You are way too kind, Max.  To tell the truth, keeping my mom out of the equation, I was the worst athlete in the family.  My dad was all state in Pennsylvania in football, basketball and track back in the 1940’s.  My oldest brother Lee, swam at LSU.  My sister, Debbie, won the Florida High School State championship in the backstroke as a sophomore in high school and went on to swim at Alabama.  My most talented sibling, Greg, may have been the best swimmer in his age group in the country at 12 years old.  He went on to swim at Alabama as well.  So I had big shoes to fill in my house growing up.  I was the baby by 12 years so my parents were done with swimming.  Baseball was my first love, and I was very good from about 7 years old to 13 years old.  I was a dominant pitcher at 12 and 13.  There was one game where I struck out 20 out of 21 batters, the one that got away bunted it back to me.  But I tore my triceps muscle at 13 and my arm was never as strong as it once was.  Everyone caught up to me physically, and though I was good enough to play some college ball, I didn’t have the talent to take it past that.  So my competitive outlet became golf, and though I loved it, it took me a long time to get to where I wanted to be.  My dad introduced me to the game when I was seven, but I never focused on it.  He and Lee had a strong bond with golf, and I knew it was something I wanted to get better at but I truly had to “dig it out of the dirt” as Ben Hogan said.  I had two magical days in 2001, both my dad and sister were still alive and my parents were visiting and staying at her house, and I lived nearby.  My dad was past his playing days but came out to watch me play a couple of practice rounds leading up to our club championship that weekend.  He said, “Dan, I’ve never seen you hit it better, go have some fun.”  My family was all at my niece’s softball game on the first day of the tournament, and I went out and shot a 69, I was just unconscious.  I rushed from the course to her game to share the news, and my dad said, “I didn’t know you were THAT good!”  The next day I was four under par for the day (seven under for the tournament) and had a nine shot lead standing on the 15th tee, where I proceeded to fall apart and give back 5 shots over those 4 holes, but held on to win a club championship.  As much as I did in baseball (we won Florida senior major league state championship in 1989, and I was named the defensive MVP for the tournament for the three games I pitched in), that club championship was probably my proudest athletic moment.  In my foursome that day were 1)A four time Michigan Amatuer champion and 5 time U.S. open qualifier, 2) a two time club champion, and senior club champion, 3) a three time club champion, and at the time course record holder (64).  I was in rare air, and met the challenge when on the inside I was a nervous wreck.  Unfortunately, I think my best golf is behind me.  I just don’t play enough anymore, and for me I have to play and practice to be competitive.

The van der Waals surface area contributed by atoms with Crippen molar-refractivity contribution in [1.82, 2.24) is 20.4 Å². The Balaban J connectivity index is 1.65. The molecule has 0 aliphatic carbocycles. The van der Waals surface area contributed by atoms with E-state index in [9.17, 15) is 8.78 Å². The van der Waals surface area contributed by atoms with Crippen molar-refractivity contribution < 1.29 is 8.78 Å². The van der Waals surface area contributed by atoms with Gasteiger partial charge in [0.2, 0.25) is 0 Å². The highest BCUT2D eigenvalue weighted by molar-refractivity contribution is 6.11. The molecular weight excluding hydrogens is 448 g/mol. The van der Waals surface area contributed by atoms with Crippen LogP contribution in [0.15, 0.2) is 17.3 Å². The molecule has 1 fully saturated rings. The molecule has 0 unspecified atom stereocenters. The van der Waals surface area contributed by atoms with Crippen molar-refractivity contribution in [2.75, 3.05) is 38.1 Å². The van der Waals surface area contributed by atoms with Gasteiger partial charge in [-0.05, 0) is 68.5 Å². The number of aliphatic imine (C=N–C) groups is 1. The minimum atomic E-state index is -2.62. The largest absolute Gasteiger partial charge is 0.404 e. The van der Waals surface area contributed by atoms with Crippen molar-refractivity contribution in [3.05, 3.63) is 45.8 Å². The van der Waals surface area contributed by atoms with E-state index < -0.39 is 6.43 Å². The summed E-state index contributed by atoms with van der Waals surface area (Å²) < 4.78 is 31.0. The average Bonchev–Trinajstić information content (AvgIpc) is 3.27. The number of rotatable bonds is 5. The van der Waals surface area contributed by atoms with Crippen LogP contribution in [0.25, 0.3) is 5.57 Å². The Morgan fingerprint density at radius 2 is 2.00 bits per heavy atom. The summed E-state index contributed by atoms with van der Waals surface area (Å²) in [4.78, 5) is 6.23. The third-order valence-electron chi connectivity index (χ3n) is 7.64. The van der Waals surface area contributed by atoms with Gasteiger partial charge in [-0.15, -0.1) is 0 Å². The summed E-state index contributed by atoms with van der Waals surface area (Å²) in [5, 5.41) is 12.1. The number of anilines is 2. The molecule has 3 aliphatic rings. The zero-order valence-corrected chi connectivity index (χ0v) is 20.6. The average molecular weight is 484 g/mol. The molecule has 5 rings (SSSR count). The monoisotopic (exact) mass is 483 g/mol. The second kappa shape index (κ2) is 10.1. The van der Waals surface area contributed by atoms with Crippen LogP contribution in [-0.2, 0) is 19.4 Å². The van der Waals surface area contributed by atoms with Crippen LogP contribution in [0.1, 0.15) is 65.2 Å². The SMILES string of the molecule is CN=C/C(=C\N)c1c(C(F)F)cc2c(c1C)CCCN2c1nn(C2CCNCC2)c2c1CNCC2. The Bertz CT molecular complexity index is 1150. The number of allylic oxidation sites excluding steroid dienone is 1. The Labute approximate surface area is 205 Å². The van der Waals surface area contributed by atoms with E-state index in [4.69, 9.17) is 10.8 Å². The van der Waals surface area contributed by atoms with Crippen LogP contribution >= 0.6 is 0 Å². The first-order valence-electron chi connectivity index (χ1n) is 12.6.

Finally, with regards to sports writing, I was a finalist for the Grantland Rice scholarship at Vanderbilt, and had I won that I would have quit baseball and followed that path.  The funny thing is, I hated deadlines, still do to this day.  I always waited to the last minute and then banged it out under the gun.  I finally learned that’s pretty much how the business is and I probably would have excelled at it because I worked best under that pressure.  One of my best friends in high school, who followed me as editor of the school newspaper after I graduated, went on to write for the sporting news, so I got to see the “inside” of sports writing, and though I may have enjoyed getting into the “broadcasting” side of things like Stephen A. Smith or Tony Kornheiser, writing day to day just wasn’t for me.